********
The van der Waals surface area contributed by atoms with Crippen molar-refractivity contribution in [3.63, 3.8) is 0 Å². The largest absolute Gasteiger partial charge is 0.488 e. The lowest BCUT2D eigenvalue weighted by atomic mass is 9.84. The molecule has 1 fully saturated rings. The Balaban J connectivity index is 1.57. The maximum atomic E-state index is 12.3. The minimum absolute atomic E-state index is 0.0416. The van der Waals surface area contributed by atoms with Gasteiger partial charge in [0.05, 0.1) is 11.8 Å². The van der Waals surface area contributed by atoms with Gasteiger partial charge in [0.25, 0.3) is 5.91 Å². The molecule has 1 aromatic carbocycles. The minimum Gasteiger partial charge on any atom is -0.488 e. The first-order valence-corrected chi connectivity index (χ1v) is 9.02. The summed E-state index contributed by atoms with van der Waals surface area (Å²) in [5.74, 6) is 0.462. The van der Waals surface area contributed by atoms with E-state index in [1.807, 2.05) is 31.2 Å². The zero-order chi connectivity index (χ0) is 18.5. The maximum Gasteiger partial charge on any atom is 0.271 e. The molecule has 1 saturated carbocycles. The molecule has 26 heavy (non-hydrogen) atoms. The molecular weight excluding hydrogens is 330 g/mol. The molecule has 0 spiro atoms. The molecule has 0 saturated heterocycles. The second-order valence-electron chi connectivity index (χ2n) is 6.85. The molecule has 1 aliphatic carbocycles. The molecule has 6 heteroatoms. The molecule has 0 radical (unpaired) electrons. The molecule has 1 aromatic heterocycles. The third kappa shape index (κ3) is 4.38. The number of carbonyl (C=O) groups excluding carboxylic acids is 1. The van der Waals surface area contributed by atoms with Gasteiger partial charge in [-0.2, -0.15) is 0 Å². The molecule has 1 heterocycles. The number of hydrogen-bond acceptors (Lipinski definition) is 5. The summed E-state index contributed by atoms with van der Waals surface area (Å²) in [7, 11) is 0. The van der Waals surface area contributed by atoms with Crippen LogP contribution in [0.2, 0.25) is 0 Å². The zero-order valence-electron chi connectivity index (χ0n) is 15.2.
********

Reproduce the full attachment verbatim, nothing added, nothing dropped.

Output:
The van der Waals surface area contributed by atoms with Crippen molar-refractivity contribution in [3.63, 3.8) is 0 Å². The largest absolute Gasteiger partial charge is 0.488 e. The lowest BCUT2D eigenvalue weighted by atomic mass is 9.84. The molecule has 1 fully saturated rings. The Balaban J connectivity index is 1.57. The maximum atomic E-state index is 12.3. The minimum absolute atomic E-state index is 0.0416. The van der Waals surface area contributed by atoms with Gasteiger partial charge in [0.05, 0.1) is 11.8 Å². The van der Waals surface area contributed by atoms with Gasteiger partial charge in [0.25, 0.3) is 5.91 Å². The molecule has 1 aromatic carbocycles. The minimum Gasteiger partial charge on any atom is -0.488 e. The first-order valence-corrected chi connectivity index (χ1v) is 9.02. The summed E-state index contributed by atoms with van der Waals surface area (Å²) in [5.74, 6) is 0.462. The van der Waals surface area contributed by atoms with E-state index in [1.807, 2.05) is 31.2 Å². The zero-order chi connectivity index (χ0) is 18.5. The maximum Gasteiger partial charge on any atom is 0.271 e. The molecule has 1 saturated carbocycles. The molecule has 26 heavy (non-hydrogen) atoms. The molecular weight excluding hydrogens is 330 g/mol. The molecule has 0 spiro atoms. The molecule has 0 saturated heterocycles. The second-order valence-electron chi connectivity index (χ2n) is 6.85. The molecule has 1 aliphatic carbocycles. The molecule has 6 heteroatoms. The molecule has 0 radical (unpaired) electrons. The molecule has 1 aromatic heterocycles. The third kappa shape index (κ3) is 4.38. The number of carbonyl (C=O) groups excluding carboxylic acids is 1. The van der Waals surface area contributed by atoms with Gasteiger partial charge in [-0.2, -0.15) is 0 Å². The molecule has 1 heterocycles. The number of hydrogen-bond acceptors (Lipinski definition) is 5. The summed E-state index contributed by atoms with van der Waals surface area (Å²) in [7, 11) is 0. The van der Waals surface area contributed by atoms with Crippen LogP contribution in [0.2, 0.25) is 0 Å². The zero-order valence-electron chi connectivity index (χ0n) is 15.2.